Definition of whole adjective from the Oxford Advanced Learner's Dictionary



    BrE BrE//həʊl//
    ; NAmE NAmE//hoʊl//
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  1. 1  [only before noun] full; complete He spent the whole day writing. We drank a whole bottle each. The whole country (= all the people in it) mourned her death. Let's forget the whole thing. She wasn't telling the whole truth.
  2. 2  [only before noun] used to emphasize how large or important something is We offer a whole variety of weekend breaks. I can't afford it—that's the whole point.
  3. 3  not broken or damaged synonym (all) in one piece Owls usually swallow their prey whole (= without chewing it). Grammar Pointhalf / whole / quarter Quarter, half and whole can all be nouns:Cut the apple into quarters. Two halves make a whole. Whole is also an adjective:I’ve been waiting here for a whole hour. Half is also a determiner:Half (of) the work is already finished. They spent half the time looking for a parking space. Her house is half a mile down the road. Note that you do not put a or the in front of half when it is used in this way:I waited for half an hour I waited for a half an hour. Half can also be used as an adverb:This meal is only half cooked.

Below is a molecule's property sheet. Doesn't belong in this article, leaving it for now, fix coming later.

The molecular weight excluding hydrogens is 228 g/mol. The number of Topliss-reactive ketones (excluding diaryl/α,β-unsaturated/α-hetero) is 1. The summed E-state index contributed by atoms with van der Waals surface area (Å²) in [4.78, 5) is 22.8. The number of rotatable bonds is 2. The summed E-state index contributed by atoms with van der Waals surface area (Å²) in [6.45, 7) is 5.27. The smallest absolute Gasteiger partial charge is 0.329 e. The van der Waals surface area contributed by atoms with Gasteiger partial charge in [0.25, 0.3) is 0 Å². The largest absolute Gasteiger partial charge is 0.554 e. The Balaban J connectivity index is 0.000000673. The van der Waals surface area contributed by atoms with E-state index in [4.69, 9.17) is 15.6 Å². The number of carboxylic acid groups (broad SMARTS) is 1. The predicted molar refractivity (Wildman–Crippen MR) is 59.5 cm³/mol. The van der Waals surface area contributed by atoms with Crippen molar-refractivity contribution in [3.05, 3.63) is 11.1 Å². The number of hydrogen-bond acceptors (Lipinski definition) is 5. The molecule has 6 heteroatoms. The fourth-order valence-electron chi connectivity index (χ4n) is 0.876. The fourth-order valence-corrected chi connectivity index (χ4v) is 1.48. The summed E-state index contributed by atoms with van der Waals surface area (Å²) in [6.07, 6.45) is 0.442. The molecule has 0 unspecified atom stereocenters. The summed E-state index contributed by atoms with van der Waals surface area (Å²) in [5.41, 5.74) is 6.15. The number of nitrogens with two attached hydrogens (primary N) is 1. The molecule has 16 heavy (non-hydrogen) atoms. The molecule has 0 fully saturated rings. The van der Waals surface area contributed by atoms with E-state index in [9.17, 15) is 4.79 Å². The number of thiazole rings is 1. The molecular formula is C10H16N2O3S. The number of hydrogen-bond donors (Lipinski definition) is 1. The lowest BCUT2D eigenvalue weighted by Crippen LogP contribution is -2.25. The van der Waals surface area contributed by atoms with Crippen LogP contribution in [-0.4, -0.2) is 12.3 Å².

4. Word OriginOld English hāl, of Germanic origin; related to Dutch heel and German heil, also to the verb hail (senses 1-3). The spelling with wh- (reflecting a dialect pronunciation with w-) first appeared in the 15th cent.Extra examples I can’t afford it—that’s the whole point. Let’s forget the whole thing. She wasn’t telling the whole truth. The whole country mourned her death.Idioms Most idioms containing whole are at the entries for the nouns and verbs in the idioms, for example go the whole hog is at hog.   (informal) very much; a lot I'm feeling a whole lot better.
    a whole lot (of something)
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     (informal) a large number or amount There were a whole lot of people I didn't know. I lost a whole lot of money.
     everything; all of something I've sold the whole lot.
See the Oxford Advanced American Dictionary entry: whole